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Monthly Employee Highlight: Donny Cooze



Over the last few years, ARSGEM has witnessed substantial growth, expanding its reach to the global market through the successful establishment of our US branch. Our online presence has grown over tenfold and we've become more prominent in national and international trade shows, conferences, and community involvement. To effectively and proactively respond to emerging challenges and opportunities, a new department was born a couple of years ago and Donny has been at the forefront. His exceptional creativity and innovative leadership play a pivotal role in guiding the team through these new avenues of growth.



First Part: At ARSGEM


  • Briefly introduce yourself:

My name is Donny Cooze, and I’ve been with ARS/Global Emergency Management for a little over 2 years. I work as the Manager of Digital Communication, Media, and Engagement, working closely with both our Canadian and American operations.

  • What are some unique parts of your role at ARSGEM?:

Each day brings a new set of communication challenges. As our business has developed and grown, we've explored innovative ways to share our narrative with clients and our internal team. Within the span of a single day, I can find myself recording a podcast, working on a RFP, and hosting a webinar with other members of our team.


  • How do you see the value of teamwork in your work/specialty/industry?:

I strongly believe that a thriving workplace is one where collaboration flourishes. I know I can trust those that I collaborate with to excel in their space, it’s here that they provide the fuel to excel in mine. Working alongside team players willing to give and take evokes tremendous inspiration: it's like jointly scoring and assisting in achieving our goals.


  • What are your favourite parts of your role and why?:

The highlight of my role is working with colleagues who ask thought-provoking questions and push the envelope of what is familiar. Anytime there is an opportunity to present our company as a model of excellence, my creative juices really get flowing.


Second Part: Your Philosophy



  • If you were to create a product, service, or initiative to make the world a better place, what would it be and how would it work?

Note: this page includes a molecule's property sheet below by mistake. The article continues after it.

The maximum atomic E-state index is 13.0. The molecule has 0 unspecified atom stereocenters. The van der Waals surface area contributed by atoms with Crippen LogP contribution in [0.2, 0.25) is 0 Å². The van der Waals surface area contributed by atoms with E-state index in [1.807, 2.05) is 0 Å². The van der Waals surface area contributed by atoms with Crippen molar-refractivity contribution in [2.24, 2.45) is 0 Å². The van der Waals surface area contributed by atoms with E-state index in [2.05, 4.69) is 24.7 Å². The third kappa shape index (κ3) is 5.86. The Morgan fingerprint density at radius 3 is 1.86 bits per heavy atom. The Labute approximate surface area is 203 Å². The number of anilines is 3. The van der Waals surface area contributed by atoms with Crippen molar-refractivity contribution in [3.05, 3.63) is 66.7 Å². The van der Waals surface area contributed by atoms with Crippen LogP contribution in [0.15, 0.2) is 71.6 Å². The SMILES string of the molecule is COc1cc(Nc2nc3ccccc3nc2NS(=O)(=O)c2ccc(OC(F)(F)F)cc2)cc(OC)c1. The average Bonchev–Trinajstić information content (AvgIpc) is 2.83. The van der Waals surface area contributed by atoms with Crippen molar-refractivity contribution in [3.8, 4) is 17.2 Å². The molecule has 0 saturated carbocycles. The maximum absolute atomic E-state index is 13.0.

I'd like to see more focus on investing in air travel and a slight shift away from the dominance of smartphones. I remember as a kid being wowed by the Concorde and thinking can you imagine what travel will be like in the future. Though somewhat lighthearted, I think a significant improvement in travel would help make the world a better place, potentially reducing stress levels, even if just a bit.

  • What's a piece of advice you've received that has had a profound impact on your life or career?:

Keep developing yourself by learning from those around you. In every workplace, you have the opportunity to garner information for those you work with. Life lessons, career development, and new worldviews. One of the coolest people I ever worked with was an elderly man (past the age of retirement), who brought life to each day with an ability to bring a fresh breath to even the toughest workdays.


  • How do you define success, and what steps do you take to achieve it?

I believe success has to be defined on a very personal level. For me, it’s rooted in a sense of accomplishment and opportunity. Sometimes I find fulfillment by observing personal and professional progress. Other times, I set my sights on audacious objectives to test their feasibility. Whatever the outcome I feel a level of success for chasing something a little beyond my reach because sometimes you just never know.

  • Who was your favourite teacher in school, and what makes them so memorable?

While I don’t remember his name, I’ll never forget him - if I close my eyes I can picture him clear as day. He taught my drafting class and made each class different from the one before. He pushed everyone to think outside the box and to be imaginative for themselves and their projects. He was an accomplished professional in every sense and likely could’ve been leading a great team at an architectural firm. But he was more than content, he portrayed true happiness and often said, “I’d rather be in this class with you folks today, than on the 20th floor of a glass building.”




  • What was your first job and what do you remember most about it?

What I consider my first real job, was working on Collegiate Sports. For those unfamiliar, it was reminiscent of today's Sports Chek. I started there as a department head for hard goods (sports equipment). Our team initiated the opening of a new store location. It was truly a collection of very different people, but we all pulled for the common good. We accomplished our objectives, cherished our sense of community, and established enduring connections. However, the most remarkable figure was our Assistant Manager, David Brown. He had high expectations for excellence in all we did, looking for ways for even the smallest detail to mean something. Despite his rigorous approach, his unwavering support and genuine concern for our well-being were always evident.


Third Part: More About You







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